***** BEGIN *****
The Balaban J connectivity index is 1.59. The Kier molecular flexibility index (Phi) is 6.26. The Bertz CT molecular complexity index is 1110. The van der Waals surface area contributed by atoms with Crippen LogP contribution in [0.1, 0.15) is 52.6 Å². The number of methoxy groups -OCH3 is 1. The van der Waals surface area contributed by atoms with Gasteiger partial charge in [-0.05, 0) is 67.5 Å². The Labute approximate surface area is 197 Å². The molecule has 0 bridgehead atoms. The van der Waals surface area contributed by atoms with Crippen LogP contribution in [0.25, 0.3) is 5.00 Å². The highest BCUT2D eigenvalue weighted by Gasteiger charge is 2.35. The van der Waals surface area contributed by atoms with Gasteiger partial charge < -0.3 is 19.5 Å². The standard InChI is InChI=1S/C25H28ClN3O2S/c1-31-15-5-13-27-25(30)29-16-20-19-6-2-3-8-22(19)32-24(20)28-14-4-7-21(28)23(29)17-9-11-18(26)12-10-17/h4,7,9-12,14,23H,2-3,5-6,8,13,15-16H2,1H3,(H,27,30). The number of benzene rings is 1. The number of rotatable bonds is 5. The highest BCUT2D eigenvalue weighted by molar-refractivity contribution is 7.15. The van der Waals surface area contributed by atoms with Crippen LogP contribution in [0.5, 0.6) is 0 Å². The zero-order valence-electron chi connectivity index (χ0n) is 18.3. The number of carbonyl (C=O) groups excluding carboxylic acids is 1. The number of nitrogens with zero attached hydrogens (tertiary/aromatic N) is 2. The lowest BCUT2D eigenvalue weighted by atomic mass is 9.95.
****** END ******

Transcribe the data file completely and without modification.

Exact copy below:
The Balaban J connectivity index is 1.59. The Kier molecular flexibility index (Phi) is 6.26. The Bertz CT molecular complexity index is 1110. The van der Waals surface area contributed by atoms with Crippen LogP contribution in [0.1, 0.15) is 52.6 Å². The number of methoxy groups -OCH3 is 1. The van der Waals surface area contributed by atoms with Gasteiger partial charge in [-0.05, 0) is 67.5 Å². The Labute approximate surface area is 197 Å². The molecule has 0 bridgehead atoms. The van der Waals surface area contributed by atoms with Crippen LogP contribution in [0.25, 0.3) is 5.00 Å². The highest BCUT2D eigenvalue weighted by Gasteiger charge is 2.35. The van der Waals surface area contributed by atoms with Gasteiger partial charge < -0.3 is 19.5 Å². The standard InChI is InChI=1S/C25H28ClN3O2S/c1-31-15-5-13-27-25(30)29-16-20-19-6-2-3-8-22(19)32-24(20)28-14-4-7-21(28)23(29)17-9-11-18(26)12-10-17/h4,7,9-12,14,23H,2-3,5-6,8,13,15-16H2,1H3,(H,27,30). The number of benzene rings is 1. The number of rotatable bonds is 5. The highest BCUT2D eigenvalue weighted by molar-refractivity contribution is 7.15. The van der Waals surface area contributed by atoms with Crippen LogP contribution in [0.5, 0.6) is 0 Å². The zero-order valence-electron chi connectivity index (χ0n) is 18.3. The number of carbonyl (C=O) groups excluding carboxylic acids is 1. The number of nitrogens with zero attached hydrogens (tertiary/aromatic N) is 2. The lowest BCUT2D eigenvalue weighted by atomic mass is 9.95.